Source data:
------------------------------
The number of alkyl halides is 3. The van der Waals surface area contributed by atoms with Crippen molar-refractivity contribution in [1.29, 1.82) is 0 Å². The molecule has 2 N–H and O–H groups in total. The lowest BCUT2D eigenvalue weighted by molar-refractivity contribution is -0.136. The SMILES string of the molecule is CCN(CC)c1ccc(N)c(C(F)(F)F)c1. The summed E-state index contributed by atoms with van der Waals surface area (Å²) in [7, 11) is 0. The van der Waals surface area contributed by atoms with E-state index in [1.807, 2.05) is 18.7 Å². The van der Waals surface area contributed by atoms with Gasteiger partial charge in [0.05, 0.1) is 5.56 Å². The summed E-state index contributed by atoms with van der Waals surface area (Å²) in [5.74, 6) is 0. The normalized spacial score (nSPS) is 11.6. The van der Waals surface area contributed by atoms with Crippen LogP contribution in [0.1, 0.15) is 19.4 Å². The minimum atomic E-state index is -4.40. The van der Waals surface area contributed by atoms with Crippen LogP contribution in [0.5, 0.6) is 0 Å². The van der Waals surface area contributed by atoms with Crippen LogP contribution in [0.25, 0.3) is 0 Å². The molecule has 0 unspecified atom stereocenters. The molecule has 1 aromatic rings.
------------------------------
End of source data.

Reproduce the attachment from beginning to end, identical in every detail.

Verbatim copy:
The number of alkyl halides is 3. The van der Waals surface area contributed by atoms with Crippen molar-refractivity contribution in [1.29, 1.82) is 0 Å². The molecule has 2 N–H and O–H groups in total. The lowest BCUT2D eigenvalue weighted by molar-refractivity contribution is -0.136. The SMILES string of the molecule is CCN(CC)c1ccc(N)c(C(F)(F)F)c1. The summed E-state index contributed by atoms with van der Waals surface area (Å²) in [7, 11) is 0. The van der Waals surface area contributed by atoms with E-state index in [1.807, 2.05) is 18.7 Å². The van der Waals surface area contributed by atoms with Gasteiger partial charge in [0.05, 0.1) is 5.56 Å². The summed E-state index contributed by atoms with van der Waals surface area (Å²) in [5.74, 6) is 0. The normalized spacial score (nSPS) is 11.6. The van der Waals surface area contributed by atoms with Crippen LogP contribution in [0.1, 0.15) is 19.4 Å². The minimum atomic E-state index is -4.40. The van der Waals surface area contributed by atoms with Crippen LogP contribution in [0.5, 0.6) is 0 Å². The van der Waals surface area contributed by atoms with Crippen LogP contribution in [0.25, 0.3) is 0 Å². The molecule has 0 unspecified atom stereocenters. The molecule has 1 aromatic rings.